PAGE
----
By Zaheer E. Clarke
Published June 15, 2015
In my last article, I likened former CONCACAF president Jack Warner to Don Vito Corleone from “The Godfather”, FIFA’s own Mafia boss, or one of many it would seem. If Jack was Don Vito, without question, Jeffrey Webb, his successor was Don Michael Corleone, Vito’s son and successor. Webb, like Warner, was arrested a few weeks ago for Byzantine Sicilian-type schemes involving conspiracy, wire fraud, racketeering, and money laundering.
In Sicilian crime families, there is an organizational structure. A boss or don is the head of the crime family. His second in command or future successor is the underboss, and his advisor, counselor, or accountant often acts as his consigliere. These three comprise the “Administration”, or the ruling panel in the crime family.
THE DON, UNDERBOSS & CONSIGLIERE
When Webb succeeded Warner, and Enrique Sanz replaced Chuck Blazer as general secretary, they promised reforms and a great new era in the operations and management of CONCACAF. We were told that the days of greased palms and stuffed envelopes were behind us. However, according to the 47 count indictment by the US Attorney General, “Upon assuming their respective positions, Webb and Co-conspirator #4 (Enrique Sanz) … resumed their involvement in criminal schemes”. Resumed?
Before joining CONCACAF, Enrique Sanz was an executive of Traffic USA, a sports marketing company “involved in the purchase and sale of media and marketing rights”. It’s alleged in the indictment; Traffic USA often facilitated bribes to Warner and Blazer for the acquisition and renewal of these rights, and Sanz was “involved in these schemes”. Ironically, after taking office, Webb appointed Sanz as his general secretary in July 2012 and said, “I am certain that we have found a professional with competence and integrity to implement our road map to reform.” Integrity? You would think Webb was auditioning for a stand-up comedy special.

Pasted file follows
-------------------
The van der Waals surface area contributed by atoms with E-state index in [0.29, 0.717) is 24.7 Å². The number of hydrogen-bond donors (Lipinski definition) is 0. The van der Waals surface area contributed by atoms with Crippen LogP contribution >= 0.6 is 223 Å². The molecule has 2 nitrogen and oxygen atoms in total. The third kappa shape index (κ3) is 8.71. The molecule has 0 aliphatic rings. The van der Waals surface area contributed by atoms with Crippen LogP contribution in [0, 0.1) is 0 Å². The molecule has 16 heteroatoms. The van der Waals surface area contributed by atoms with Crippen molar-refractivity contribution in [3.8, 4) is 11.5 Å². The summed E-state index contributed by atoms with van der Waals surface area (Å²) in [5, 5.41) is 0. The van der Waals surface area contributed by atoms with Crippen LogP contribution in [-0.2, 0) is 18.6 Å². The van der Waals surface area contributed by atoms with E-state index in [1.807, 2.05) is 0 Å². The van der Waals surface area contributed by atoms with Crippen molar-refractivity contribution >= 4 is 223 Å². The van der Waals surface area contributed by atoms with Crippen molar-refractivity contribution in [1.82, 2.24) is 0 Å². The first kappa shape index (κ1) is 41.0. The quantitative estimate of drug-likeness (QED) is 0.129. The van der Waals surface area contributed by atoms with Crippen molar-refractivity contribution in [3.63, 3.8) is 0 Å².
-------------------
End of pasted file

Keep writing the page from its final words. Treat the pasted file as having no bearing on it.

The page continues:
Interestingly, in early 2012, it’s alleged, Sanz, then an executive at Traffic USA contributed US$50,000 to Webb’s candidacy for the CONCACAF President, through a Caymanian company controlled by a Costas Takkas, a longtime associate of Webb and a co-defendant in the indictment. Shortly thereafter, Jeffrey Webb (the don), Enrique Sanz (the underboss) and Costas Takkas (the consigliere or attaché) became the de facto three-man ruling panel of CONCACAF, and their involvement in criminal schemes ushered in (a round of applause) … the old era.
CFU WORLD CUP QUALIFIERS SCHEME
Like in the days of Warner, the Caribbean Football Union (CFU) member associations pooled and sold their “home team” media and marketing rights for the 2018 and 2022 World Cup qualifiers. Webb, representing the CFU then, participated in those negotiations. In 2012, it’s alleged that Takkas told Sanz, then an executive of Traffic USA, that “Webb wanted a US$3 million bribe in exchange for his agreement” to award the CFU contract, worth US$23 million, to Traffic USA. Later that year, 50% of the bribe payment was “made to accounts held in the name of entities controlled by Takkas … and then forwarded through an intermediary account to Jeffrey Webb”.
The indictment alleged that the funds were used to buy real estate properties in Georgia, USA and to pay for the building of a swimming pool at one of the real estate properties. In all, according to the indictment, Webb has four residential properties in Georgia, USA.